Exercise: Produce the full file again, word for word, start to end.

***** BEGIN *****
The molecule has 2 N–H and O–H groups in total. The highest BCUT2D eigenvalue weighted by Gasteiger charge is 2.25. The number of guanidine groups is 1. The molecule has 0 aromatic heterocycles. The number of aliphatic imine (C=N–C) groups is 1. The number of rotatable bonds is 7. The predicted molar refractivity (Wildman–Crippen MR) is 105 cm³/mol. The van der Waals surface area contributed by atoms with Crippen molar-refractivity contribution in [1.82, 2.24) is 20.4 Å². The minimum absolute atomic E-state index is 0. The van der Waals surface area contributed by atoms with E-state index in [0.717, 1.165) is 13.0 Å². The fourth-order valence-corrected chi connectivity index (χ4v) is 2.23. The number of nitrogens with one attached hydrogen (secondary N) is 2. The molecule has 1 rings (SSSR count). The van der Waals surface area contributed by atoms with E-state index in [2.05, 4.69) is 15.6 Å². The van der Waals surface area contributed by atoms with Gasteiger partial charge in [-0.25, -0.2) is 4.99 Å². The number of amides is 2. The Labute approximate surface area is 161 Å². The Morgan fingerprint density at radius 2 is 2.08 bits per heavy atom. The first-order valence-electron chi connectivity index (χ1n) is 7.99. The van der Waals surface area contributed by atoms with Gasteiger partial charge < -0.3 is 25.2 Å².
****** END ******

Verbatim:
The molecule has 2 N–H and O–H groups in total. The highest BCUT2D eigenvalue weighted by Gasteiger charge is 2.25. The number of guanidine groups is 1. The molecule has 0 aromatic heterocycles. The number of aliphatic imine (C=N–C) groups is 1. The number of rotatable bonds is 7. The predicted molar refractivity (Wildman–Crippen MR) is 105 cm³/mol. The van der Waals surface area contributed by atoms with Crippen molar-refractivity contribution in [1.82, 2.24) is 20.4 Å². The minimum absolute atomic E-state index is 0. The van der Waals surface area contributed by atoms with E-state index in [0.717, 1.165) is 13.0 Å². The fourth-order valence-corrected chi connectivity index (χ4v) is 2.23. The number of nitrogens with one attached hydrogen (secondary N) is 2. The molecule has 1 rings (SSSR count). The van der Waals surface area contributed by atoms with E-state index in [2.05, 4.69) is 15.6 Å². The van der Waals surface area contributed by atoms with Gasteiger partial charge in [-0.25, -0.2) is 4.99 Å². The number of amides is 2. The Labute approximate surface area is 161 Å². The Morgan fingerprint density at radius 2 is 2.08 bits per heavy atom. The first-order valence-electron chi connectivity index (χ1n) is 7.99. The van der Waals surface area contributed by atoms with Gasteiger partial charge < -0.3 is 25.2 Å².